Hawks face confidence deficit

WHL's youngest team sees bright side of close loss to Everett
by: DENISE FARWELL, Portland’s Frazer McLaren keeps the puck ahead of Calgary’s Keegan Dansereau during a game last month at Memorial Coliseum.

It's the youngest team in the Western Hockey League, but it's not the worst. Portland has been competitive, and the Winter Hawks expect to be better by March.

The month of March might not include the Western Hockey League playoffs, however, because Portland finds itself 11 points behind Spokane and in last place in the WHL U.S. Division.

And, after last Saturday's 4-3 loss to Everett, the team's record against U.S. Division foes is 1-8.

'At times, we're playing really well,' coach Mike Williamson says. 'We're still not playing with a lot of confidence.'

The Winter Hawks have 13 rookies, the most in recent memory and the most in the league. A rebuilding effort it is, recognized as such by new ownership on down. The Hawks have tried not to use inexperience as an excuse, but even their experienced players have been unable to lift the team to greater heights - yet.

Outside of defenseman Michael Sauer, the Winter Hawks don't have any high-end WHL talent. Collectively, they have to get the job done, and Williamson says lack of focus leads to mistakes and bad goals.

'I think we're guilty sometimes of standing around and watching,' says the coach, using an age-old hockey cliché. 'In games we've lost, the (scoring) chances we've given up have been spectacular - we'll go from a good possession to a position we shouldn't be in, and quickly. We just have to play, think and know where to be.

'It's sometimes older guys trying to do too much and younger guys not knowing what to do.'

Portland is 9-17-0-1 going into Wednesday's home game with Kelowna. Two weekends ago, the Hawks played stellar and beat Vancouver 1-0 in overtime. Last weekend, another fine effort included two rare power-play goals, but Everett scored four times with the man advantage and won 4-3.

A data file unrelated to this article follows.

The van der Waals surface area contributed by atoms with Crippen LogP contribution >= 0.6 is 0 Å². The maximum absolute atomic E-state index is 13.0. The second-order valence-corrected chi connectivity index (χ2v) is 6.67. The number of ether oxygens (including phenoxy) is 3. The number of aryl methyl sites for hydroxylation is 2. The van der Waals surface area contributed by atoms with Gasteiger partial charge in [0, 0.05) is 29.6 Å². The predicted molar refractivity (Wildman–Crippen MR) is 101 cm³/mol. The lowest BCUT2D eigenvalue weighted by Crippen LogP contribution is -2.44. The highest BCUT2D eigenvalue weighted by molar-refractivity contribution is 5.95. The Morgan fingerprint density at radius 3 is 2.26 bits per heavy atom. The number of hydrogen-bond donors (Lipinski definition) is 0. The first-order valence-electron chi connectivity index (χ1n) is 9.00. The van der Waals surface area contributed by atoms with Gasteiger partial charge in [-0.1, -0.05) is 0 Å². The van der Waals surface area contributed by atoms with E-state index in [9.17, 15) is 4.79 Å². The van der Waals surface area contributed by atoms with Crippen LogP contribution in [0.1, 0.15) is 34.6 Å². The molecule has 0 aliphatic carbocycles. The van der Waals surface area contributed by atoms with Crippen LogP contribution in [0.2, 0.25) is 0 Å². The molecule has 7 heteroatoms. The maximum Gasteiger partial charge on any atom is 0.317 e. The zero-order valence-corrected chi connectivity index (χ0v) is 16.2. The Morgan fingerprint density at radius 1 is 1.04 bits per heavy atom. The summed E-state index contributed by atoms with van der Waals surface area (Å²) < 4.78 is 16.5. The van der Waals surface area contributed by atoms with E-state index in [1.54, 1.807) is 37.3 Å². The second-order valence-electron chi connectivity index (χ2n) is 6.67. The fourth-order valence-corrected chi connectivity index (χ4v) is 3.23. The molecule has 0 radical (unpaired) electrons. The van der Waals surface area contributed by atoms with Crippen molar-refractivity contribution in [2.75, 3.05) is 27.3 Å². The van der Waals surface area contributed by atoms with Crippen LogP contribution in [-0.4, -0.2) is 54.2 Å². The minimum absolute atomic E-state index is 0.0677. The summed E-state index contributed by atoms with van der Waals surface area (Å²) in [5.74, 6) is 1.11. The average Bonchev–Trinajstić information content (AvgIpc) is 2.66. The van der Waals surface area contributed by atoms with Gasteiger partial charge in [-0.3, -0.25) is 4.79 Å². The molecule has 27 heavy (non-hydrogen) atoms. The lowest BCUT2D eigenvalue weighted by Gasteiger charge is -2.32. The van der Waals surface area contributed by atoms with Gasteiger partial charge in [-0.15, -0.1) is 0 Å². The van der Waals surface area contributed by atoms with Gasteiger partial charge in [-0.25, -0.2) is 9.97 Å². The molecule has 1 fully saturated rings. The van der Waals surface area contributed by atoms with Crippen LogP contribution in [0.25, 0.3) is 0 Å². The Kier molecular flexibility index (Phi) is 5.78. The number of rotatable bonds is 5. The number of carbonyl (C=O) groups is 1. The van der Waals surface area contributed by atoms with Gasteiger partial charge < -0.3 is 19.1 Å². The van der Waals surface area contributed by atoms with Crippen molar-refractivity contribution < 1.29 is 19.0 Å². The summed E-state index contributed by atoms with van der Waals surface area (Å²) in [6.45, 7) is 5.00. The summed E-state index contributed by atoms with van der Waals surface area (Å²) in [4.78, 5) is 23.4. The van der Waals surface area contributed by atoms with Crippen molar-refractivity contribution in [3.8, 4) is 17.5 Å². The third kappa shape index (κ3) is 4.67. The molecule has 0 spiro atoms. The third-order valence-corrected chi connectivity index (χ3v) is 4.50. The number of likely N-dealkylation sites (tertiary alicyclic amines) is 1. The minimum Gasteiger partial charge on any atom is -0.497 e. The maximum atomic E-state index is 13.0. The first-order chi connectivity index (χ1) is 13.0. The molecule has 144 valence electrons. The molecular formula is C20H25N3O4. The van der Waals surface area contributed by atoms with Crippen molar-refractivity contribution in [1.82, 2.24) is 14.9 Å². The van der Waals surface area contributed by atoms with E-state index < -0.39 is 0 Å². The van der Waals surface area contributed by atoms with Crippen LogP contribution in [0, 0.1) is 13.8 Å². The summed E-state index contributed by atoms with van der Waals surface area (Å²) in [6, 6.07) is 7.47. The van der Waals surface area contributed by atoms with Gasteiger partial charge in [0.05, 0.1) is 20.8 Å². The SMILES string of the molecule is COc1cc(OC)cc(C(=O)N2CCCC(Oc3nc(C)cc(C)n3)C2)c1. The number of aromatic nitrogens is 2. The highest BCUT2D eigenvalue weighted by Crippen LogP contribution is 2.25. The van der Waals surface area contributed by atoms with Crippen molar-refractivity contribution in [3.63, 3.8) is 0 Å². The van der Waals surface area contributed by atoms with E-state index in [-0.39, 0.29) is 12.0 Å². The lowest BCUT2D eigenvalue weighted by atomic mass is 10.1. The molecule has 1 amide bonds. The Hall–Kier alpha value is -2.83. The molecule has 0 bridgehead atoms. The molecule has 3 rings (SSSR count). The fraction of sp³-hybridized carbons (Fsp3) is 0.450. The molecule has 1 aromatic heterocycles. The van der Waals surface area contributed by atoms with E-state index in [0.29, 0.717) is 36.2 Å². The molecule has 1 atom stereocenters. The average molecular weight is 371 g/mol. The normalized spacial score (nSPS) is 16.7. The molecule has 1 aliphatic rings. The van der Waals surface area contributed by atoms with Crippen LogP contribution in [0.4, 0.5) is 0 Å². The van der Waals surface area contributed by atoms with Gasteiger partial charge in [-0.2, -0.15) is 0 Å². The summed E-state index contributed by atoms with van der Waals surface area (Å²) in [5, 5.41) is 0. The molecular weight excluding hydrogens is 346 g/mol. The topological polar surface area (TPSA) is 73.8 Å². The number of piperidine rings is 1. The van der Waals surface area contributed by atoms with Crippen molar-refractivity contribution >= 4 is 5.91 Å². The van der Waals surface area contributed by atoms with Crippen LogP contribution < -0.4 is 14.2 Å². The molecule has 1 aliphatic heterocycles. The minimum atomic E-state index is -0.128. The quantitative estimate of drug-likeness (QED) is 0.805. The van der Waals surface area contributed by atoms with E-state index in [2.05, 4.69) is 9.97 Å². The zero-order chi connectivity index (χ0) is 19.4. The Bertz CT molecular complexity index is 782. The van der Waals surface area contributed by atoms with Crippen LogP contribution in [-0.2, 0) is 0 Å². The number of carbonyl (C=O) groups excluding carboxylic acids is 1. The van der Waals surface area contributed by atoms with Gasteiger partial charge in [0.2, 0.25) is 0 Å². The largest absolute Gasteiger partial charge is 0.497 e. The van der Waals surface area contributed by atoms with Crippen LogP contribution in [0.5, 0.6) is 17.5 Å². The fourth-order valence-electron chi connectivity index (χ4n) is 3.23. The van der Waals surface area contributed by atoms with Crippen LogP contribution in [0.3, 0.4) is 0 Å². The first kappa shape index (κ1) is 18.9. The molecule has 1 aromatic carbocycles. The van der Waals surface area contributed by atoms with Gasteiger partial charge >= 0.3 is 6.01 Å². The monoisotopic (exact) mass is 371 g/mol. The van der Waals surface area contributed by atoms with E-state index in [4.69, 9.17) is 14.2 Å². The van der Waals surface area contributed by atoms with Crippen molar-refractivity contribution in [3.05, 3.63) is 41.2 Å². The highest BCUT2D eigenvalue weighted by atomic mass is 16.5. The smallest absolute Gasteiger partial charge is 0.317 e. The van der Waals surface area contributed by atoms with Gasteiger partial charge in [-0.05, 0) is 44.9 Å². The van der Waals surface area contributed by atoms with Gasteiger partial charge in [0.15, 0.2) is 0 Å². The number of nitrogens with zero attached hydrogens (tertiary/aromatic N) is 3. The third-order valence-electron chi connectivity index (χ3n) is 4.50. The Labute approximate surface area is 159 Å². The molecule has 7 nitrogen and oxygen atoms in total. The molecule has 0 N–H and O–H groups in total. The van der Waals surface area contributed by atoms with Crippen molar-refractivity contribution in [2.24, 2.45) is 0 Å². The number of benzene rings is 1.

Close games with league powers give the Hawks hope.

'We come out with an entirely different attitude with weaker teams. We think it's going to be easy,' center Colton Sceviour says.

'We try to be a hardworking team, because we're not the most skilled. If we work hard, we'll win games.'

Among rookies, skilled forward Chris Francis and composed defenseman Lucas Alexiuk have received the most ice time. Williamson has given everybody their chance, with forwards Tristan King and Chip Petrino getting ample time lately.

One rookie struggling somewhat has been Thomas Frazee, who has been a healthy scratch in some games, including last Saturday's. Williamson says Frazee, who played regular shifts on last year's playoff team at age 15, needs to understand the importance of being '150 percent committed to hockey and school.'

Goalie Kurtis Mucha must continue to be steady, backed by an experienced defense. Sceviour, Frazer McLaren and Rob Klinkhammer have led the offense, but the Hawks must improve their power play. Two goals against Everett broke a 1-for-41 slump in the past five games and 8-for-99 funk the previous 14 games.

Sceviour says that while the Hawks work on cross-ice passes and tic-tac-toe passing, 'if we go back to simple slap shots, screens and tips, it'll snowball and we'll get more power-play goals.'